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Quidditch World Cup Swoops Down on New York

By Diane Cordemans
Epoch Times Staff
Created: November 14, 2010 Last Updated: November 15, 2010
Related articles: United States » New York City
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Competitors take part in a match of Quidditch, Harry Potter's magical and fictional game, during the 4th Quidditch World Cup in New York on November 13. Quidditch, the brainchild of Harry Potter author J.K. Rowling, has taken flight in some 400 colleges and 300 high schools in North America.  (Emmanuel Dunand/Getty Images)

Competitors take part in a match of Quidditch, Harry Potter's magical and fictional game, during the 4th Quidditch World Cup in New York on November 13. Quidditch, the brainchild of Harry Potter author J.K. Rowling, has taken flight in some 400 colleges and 300 high schools in North America. (Emmanuel Dunand/Getty Images)

Quidditch World Cup teams landed in Manhattan this weekend for the fourth annual Quidditch World Cup, with players arriving from 16 states and 46 colleges, according to CBS News.

The down-to-earth version of the game brings to life J. K. Rowling's magical characters from the Harry Potter series, with players holding broomsticks between their legs and using a quaffle or deflated volleyball to score goals.

Described as a cross between rugby, dodge ball, and tag, the fantasy game between "chasers" and "beaters" is now played in over 400 colleges and 300 high schools in the U.S., and has attracted adherents in 12 other countries, according to Fox News.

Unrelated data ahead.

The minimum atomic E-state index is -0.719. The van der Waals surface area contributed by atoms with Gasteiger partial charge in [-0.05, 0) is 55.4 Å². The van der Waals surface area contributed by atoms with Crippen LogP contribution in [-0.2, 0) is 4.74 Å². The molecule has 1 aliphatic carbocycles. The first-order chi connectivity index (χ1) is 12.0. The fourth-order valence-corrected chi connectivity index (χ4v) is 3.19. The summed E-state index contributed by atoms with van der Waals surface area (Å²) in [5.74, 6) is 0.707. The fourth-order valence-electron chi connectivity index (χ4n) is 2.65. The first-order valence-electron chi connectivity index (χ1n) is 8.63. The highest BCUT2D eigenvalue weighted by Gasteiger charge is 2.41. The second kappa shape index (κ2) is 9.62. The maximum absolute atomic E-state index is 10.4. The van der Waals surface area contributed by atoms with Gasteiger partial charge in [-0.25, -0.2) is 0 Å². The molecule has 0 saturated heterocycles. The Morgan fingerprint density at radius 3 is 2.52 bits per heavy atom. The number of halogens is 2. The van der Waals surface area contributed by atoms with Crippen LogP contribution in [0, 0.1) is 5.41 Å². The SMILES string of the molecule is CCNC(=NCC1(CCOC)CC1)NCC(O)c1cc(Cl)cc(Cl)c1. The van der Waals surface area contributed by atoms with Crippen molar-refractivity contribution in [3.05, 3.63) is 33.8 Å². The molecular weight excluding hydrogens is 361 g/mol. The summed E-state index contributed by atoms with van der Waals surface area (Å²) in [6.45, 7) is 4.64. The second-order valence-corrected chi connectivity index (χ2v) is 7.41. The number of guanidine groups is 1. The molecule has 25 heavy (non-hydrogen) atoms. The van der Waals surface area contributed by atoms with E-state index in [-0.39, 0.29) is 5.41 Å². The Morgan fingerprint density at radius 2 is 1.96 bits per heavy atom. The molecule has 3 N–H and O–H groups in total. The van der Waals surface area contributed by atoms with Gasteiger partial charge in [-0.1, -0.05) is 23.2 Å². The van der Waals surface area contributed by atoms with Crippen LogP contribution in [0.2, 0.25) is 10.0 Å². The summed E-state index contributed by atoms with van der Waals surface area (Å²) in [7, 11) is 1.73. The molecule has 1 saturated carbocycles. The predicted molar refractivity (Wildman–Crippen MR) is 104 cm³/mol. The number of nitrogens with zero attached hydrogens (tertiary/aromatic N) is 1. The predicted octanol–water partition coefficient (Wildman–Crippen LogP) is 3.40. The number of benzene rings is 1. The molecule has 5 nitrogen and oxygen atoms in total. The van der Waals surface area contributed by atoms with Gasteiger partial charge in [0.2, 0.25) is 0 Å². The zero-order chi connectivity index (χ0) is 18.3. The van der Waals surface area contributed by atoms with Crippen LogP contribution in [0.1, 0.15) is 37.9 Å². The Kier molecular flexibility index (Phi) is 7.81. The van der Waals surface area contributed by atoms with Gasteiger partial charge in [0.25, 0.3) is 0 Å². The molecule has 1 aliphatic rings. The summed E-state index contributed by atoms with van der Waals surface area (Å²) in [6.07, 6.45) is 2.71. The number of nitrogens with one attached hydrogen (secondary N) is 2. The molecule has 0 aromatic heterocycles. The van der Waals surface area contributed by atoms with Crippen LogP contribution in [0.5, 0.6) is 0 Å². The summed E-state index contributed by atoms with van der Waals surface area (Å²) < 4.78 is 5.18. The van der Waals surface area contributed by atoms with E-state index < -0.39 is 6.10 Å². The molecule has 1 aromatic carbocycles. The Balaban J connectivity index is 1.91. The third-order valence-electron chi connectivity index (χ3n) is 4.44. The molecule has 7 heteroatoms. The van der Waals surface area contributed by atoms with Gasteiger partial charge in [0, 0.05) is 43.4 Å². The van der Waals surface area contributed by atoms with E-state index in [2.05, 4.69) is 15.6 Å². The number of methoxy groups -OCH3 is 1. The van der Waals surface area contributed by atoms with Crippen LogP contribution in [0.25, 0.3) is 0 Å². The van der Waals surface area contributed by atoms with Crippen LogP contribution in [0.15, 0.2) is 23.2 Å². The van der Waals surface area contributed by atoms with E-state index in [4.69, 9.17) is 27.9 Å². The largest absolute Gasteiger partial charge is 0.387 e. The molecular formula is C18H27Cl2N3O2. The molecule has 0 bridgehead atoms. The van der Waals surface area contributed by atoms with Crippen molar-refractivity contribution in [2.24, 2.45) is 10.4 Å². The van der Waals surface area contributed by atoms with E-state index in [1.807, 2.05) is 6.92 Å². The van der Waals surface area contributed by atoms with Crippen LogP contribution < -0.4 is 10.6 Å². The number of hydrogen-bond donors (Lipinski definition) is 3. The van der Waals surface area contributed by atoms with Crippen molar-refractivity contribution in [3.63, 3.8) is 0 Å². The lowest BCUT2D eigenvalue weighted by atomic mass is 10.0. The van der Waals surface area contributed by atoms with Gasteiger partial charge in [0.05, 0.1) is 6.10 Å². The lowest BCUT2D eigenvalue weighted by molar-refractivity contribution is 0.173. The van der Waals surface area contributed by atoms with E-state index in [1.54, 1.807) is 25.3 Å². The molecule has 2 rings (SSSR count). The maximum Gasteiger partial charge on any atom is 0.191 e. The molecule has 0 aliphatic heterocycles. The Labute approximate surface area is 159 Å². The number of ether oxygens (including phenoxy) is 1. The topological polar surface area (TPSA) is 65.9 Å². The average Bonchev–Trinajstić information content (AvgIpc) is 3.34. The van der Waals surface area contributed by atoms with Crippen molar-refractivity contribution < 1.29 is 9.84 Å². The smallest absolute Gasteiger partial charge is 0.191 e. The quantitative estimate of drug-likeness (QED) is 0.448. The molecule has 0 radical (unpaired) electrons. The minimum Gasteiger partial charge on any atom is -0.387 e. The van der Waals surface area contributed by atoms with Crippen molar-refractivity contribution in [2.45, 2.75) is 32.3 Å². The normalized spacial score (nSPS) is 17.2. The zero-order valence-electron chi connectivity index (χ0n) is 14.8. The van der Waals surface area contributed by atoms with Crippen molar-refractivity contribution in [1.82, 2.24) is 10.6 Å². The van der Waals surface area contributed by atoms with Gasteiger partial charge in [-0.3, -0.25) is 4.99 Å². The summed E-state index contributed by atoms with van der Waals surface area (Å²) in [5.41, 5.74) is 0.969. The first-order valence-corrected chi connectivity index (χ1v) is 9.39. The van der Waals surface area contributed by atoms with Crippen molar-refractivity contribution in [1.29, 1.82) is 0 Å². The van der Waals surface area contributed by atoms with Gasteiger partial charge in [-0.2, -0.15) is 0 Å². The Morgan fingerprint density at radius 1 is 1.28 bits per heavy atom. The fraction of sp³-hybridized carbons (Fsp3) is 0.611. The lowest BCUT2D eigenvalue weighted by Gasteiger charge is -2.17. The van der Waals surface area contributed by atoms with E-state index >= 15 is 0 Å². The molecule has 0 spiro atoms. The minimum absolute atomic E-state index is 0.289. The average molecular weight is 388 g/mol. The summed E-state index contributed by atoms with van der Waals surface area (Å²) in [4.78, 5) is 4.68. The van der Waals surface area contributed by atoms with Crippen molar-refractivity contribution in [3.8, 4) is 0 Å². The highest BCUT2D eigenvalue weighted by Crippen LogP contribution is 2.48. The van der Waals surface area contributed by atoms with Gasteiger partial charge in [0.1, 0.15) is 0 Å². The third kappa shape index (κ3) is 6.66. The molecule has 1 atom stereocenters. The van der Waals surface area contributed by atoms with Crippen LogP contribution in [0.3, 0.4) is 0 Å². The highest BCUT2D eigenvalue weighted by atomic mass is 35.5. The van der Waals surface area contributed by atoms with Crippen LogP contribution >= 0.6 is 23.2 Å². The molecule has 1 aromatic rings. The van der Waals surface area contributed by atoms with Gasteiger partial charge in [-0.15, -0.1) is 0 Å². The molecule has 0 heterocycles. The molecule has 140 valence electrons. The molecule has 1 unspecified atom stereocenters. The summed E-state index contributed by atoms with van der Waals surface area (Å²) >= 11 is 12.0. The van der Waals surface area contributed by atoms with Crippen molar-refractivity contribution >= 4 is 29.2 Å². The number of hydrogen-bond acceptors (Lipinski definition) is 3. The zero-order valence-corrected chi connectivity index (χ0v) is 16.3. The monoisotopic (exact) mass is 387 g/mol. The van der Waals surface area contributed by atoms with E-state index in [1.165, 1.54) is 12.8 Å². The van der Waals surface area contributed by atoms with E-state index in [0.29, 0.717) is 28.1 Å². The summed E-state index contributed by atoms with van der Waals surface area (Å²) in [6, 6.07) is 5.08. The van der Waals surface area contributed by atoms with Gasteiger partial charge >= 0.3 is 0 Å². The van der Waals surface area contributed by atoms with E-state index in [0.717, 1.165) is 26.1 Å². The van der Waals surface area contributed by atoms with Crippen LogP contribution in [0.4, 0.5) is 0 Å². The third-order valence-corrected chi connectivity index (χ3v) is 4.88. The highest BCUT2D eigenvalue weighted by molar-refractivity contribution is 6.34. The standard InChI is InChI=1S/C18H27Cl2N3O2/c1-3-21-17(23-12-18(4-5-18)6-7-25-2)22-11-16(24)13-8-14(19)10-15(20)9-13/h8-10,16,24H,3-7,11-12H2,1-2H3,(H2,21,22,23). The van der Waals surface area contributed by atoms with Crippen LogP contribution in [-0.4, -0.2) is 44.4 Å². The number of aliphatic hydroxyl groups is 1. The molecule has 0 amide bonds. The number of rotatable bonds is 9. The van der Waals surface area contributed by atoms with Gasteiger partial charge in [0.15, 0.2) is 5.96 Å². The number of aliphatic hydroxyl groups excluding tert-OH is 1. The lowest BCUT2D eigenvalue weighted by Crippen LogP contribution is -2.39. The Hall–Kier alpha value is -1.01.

Harry Potter's magical snitch has transformed from a golden orb into a live player dressed in gold, with a tennis ball in a sock hanging from his shorts.

Catching the snitch raises the points tally and brings the game to an end. It is no mean feat as the snitch can hide in the most unusual places.

“Snitches have been known to ride on bicycles across the field; snitches have hid in families in the stands; in 2008 a snitch appeared at the top of one of the buildings,” Alicia Radford, International Quidditch Association spokesperson, told Fox News.

Radford said the game's popularity had not been anticipated at all since it was founded in Vermont.

"Quidditch got its start in 2005 at Middlebury College," she said. "It was just kind of a Sunday afternoon dorm sport."

While there has been argument as to the value of Quidditch on the school campus, Radford said the general agreement is that it's fun and it's going to stay.

Some people are even considering making it an official NCAA sport, Entertainment Weekly reported.




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